‘Do you want to commit suicide” The powerful question is thrown at the Kolkatans in a thought-provoking documentary that sends out a strong message on how the city could be hard hit in about half a century as a result of rising water levels due to climate change.
The 33 minute bi-lingual documentary ‘Kolkata 2070’ – screened at the Bharat Chambers on Tuesday – revolves around the theme “The City is Sinking” and talks about the irresponsible behaviour of the people in a Ametropolis that ranks high among 40 Asian cities in terms of carbon emission.
Besides, land filling of water bodies, construction of high rise buildings, and random disposal of plastic waste in rivers are clogging the sewage system and creating a severe imbalance in the environment. The sea level rise has already submerged regions of Sunderbans – the world’s largest mangrove forest – which has resulted in massive migration and loss of livelihood for the locals.
Directed by Suman Mukhopadhyay, and co-produced by the Centre for Contemporary Communication (CCC) in association with the German Consulate General in Kolkata, the documentary is a wake-up call for authorities to make collaborative efforts towards embracing clean energy and adopting novel technology that would leave lesser carbon footprint.
“When I came to the city eighteen months ago, I felt it’s a great city but it has some issues. Huge buildings are being built where formerly was a stream or a park and the waterways are slightly polluted,” German Deputy Consul General in Kolkata Jurgen Thomas Schrod told IANS.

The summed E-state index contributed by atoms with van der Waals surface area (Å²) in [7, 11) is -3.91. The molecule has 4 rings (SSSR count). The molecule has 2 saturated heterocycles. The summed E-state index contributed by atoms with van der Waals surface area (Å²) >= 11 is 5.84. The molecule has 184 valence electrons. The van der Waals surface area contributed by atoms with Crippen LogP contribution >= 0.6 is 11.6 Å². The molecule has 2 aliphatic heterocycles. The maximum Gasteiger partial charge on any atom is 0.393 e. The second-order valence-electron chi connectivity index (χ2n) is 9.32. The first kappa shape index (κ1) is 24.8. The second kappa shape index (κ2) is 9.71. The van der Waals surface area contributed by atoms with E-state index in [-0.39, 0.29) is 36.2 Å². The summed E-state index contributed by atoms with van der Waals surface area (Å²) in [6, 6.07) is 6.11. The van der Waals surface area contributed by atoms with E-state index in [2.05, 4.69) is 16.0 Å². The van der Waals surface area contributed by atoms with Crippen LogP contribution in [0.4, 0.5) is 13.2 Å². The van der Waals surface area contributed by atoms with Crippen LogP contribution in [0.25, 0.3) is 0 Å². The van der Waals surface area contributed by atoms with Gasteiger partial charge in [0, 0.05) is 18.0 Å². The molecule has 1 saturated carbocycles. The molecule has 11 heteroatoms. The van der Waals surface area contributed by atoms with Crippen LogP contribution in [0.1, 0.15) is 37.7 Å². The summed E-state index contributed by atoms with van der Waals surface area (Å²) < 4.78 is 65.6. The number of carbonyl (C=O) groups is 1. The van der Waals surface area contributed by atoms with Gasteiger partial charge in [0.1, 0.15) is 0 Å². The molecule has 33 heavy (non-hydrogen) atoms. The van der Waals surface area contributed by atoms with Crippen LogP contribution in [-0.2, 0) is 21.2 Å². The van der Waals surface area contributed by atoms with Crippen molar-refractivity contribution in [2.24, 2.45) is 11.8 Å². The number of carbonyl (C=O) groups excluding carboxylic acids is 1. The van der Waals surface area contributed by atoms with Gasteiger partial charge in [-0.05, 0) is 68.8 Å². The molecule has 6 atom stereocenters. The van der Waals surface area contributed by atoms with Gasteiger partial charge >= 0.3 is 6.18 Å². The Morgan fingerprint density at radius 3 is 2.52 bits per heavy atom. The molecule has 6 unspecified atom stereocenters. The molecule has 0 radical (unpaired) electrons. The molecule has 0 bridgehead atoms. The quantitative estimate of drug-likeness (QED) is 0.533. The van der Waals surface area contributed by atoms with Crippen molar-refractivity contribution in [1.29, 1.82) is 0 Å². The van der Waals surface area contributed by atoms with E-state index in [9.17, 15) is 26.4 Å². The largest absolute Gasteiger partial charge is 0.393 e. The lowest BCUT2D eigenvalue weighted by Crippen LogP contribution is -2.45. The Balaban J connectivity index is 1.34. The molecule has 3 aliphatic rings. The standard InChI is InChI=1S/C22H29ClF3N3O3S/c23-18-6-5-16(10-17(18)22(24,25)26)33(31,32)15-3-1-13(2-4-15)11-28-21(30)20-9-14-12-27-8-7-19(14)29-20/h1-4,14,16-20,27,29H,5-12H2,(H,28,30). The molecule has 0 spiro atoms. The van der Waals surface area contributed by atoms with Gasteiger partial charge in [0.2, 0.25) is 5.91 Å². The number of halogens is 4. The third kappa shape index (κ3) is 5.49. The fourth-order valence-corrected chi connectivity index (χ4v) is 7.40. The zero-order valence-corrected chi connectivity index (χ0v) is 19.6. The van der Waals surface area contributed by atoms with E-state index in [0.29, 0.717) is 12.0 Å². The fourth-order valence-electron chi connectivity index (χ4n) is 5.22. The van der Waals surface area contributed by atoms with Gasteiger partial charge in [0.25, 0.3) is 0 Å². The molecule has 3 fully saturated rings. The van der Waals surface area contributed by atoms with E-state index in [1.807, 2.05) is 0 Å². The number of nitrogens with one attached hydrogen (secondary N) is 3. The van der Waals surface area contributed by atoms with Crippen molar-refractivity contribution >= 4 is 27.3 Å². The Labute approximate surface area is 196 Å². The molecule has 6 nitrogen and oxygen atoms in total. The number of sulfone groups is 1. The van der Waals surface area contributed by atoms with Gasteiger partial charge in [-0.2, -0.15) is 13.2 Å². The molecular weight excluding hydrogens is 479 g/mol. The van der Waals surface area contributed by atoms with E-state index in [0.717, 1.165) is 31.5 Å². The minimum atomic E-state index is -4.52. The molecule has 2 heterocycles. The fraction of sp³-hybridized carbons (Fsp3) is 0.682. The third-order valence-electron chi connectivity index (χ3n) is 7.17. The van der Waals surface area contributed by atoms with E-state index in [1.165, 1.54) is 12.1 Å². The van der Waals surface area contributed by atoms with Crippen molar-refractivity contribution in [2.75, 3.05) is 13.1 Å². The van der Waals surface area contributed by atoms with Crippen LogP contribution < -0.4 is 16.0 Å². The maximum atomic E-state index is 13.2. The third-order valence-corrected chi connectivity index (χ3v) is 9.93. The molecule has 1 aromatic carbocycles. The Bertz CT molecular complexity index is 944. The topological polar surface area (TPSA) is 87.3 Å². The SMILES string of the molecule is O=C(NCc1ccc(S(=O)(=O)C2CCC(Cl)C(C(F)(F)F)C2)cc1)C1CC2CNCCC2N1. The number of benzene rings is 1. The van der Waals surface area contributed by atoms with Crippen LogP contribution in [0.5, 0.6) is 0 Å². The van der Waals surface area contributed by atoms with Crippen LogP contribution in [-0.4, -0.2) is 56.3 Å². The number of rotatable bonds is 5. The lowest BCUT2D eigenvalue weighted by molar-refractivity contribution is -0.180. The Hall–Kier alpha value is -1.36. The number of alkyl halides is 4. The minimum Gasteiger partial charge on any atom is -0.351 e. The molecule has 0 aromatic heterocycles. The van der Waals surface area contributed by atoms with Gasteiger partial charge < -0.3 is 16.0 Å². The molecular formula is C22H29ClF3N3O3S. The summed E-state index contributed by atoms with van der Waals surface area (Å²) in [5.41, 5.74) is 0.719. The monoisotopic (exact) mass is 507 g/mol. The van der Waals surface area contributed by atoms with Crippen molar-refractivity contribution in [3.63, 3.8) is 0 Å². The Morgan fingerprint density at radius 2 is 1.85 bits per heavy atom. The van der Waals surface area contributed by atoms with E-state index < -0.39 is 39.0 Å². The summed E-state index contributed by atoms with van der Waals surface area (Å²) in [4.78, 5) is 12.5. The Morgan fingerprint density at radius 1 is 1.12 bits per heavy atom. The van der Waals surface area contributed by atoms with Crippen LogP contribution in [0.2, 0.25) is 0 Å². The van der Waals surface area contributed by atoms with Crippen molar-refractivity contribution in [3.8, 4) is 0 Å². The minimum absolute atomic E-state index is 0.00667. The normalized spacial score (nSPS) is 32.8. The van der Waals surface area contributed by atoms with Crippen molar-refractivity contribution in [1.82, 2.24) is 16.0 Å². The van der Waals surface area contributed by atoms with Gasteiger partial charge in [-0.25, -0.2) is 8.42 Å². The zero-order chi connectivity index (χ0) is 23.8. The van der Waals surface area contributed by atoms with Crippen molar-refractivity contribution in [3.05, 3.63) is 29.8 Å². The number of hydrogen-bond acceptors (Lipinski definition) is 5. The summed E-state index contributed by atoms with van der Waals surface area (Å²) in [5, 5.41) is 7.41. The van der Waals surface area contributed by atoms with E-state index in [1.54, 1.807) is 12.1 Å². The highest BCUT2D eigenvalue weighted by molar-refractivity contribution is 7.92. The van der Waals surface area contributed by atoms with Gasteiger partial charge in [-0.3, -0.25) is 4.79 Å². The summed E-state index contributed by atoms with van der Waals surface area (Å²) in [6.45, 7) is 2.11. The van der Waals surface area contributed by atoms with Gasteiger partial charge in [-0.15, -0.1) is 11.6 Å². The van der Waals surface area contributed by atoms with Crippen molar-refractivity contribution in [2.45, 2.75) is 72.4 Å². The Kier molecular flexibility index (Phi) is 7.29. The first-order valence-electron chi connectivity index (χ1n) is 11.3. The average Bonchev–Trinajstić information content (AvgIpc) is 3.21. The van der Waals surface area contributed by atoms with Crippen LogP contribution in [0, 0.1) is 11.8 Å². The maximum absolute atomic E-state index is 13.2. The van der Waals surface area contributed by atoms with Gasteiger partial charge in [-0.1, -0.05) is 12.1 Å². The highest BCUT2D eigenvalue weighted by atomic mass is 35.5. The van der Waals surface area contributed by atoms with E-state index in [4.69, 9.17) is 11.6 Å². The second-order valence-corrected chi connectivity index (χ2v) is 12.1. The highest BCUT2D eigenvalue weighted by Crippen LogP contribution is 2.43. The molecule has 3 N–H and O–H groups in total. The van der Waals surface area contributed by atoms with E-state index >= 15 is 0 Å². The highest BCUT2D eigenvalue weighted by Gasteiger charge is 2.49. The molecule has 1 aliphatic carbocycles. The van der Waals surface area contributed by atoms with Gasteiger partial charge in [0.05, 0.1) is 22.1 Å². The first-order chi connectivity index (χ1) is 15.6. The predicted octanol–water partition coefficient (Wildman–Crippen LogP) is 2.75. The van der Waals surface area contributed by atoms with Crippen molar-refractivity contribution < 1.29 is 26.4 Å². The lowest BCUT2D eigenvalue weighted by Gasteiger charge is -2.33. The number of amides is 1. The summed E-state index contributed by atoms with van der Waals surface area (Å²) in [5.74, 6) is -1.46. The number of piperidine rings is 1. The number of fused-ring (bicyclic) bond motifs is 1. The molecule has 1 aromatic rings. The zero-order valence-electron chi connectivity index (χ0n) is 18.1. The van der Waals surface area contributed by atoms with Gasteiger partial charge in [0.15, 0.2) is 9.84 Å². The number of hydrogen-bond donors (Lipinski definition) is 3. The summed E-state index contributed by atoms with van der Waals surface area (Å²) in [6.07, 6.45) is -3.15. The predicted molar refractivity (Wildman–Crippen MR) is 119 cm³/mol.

“We are in the middle of the water crisis as the Ganges, and the Hooghly have a high grade of salination and all the water-treatment plants find it immensely difficult to cope with it,” he said.
“I think it is about time to address these issues and problems and make people aware. We have already started with schools and tried to interact with students and step by step we are trying to interact with the politicians and the decision-makers.”
Centre of Contemporary Communication Aexecutive director Mallika Jalan virtually echoed Schrod.
“I have been working on the issues of climate change in Kolkata since 2010 and my main concern has been that people the city are not engaging in these issues,” lamented Jalan.
“Every individual living in the city has to think how much he or she can give and my motivation to make the film was to talk to the people about the environment and climate change,” she added.
The script and the storyline are based on established scientific evidence and documents including World Bank reports on climate change for Kolkata.
The choice 2070 as the year in which the imaginary scene of inundation is shown to take place is based on predictions in these documents.
Veteran actor Soumitra Chatterjee has anchored the documentary, with some narrations by singer-composer Kabir Suman.